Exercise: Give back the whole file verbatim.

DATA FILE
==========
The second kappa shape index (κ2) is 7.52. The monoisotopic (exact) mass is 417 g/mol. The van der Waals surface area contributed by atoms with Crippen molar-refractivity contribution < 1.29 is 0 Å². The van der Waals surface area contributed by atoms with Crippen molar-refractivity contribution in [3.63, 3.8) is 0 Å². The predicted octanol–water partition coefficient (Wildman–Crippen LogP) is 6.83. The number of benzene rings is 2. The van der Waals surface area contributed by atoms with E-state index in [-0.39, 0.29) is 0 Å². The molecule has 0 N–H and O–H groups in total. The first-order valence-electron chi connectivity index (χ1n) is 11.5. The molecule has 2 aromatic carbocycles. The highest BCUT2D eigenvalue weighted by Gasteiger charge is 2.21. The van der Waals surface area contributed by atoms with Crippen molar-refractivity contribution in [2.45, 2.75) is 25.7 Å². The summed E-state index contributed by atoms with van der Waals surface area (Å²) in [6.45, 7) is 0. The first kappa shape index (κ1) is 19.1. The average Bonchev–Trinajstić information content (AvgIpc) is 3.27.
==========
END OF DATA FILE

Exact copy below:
The second kappa shape index (κ2) is 7.52. The monoisotopic (exact) mass is 417 g/mol. The van der Waals surface area contributed by atoms with Crippen molar-refractivity contribution < 1.29 is 0 Å². The van der Waals surface area contributed by atoms with Crippen molar-refractivity contribution in [3.63, 3.8) is 0 Å². The predicted octanol–water partition coefficient (Wildman–Crippen LogP) is 6.83. The number of benzene rings is 2. The van der Waals surface area contributed by atoms with E-state index in [-0.39, 0.29) is 0 Å². The molecule has 0 N–H and O–H groups in total. The first-order valence-electron chi connectivity index (χ1n) is 11.5. The molecule has 2 aromatic carbocycles. The highest BCUT2D eigenvalue weighted by Gasteiger charge is 2.21. The van der Waals surface area contributed by atoms with Crippen molar-refractivity contribution in [2.45, 2.75) is 25.7 Å². The summed E-state index contributed by atoms with van der Waals surface area (Å²) in [6.45, 7) is 0. The first kappa shape index (κ1) is 19.1. The average Bonchev–Trinajstić information content (AvgIpc) is 3.27.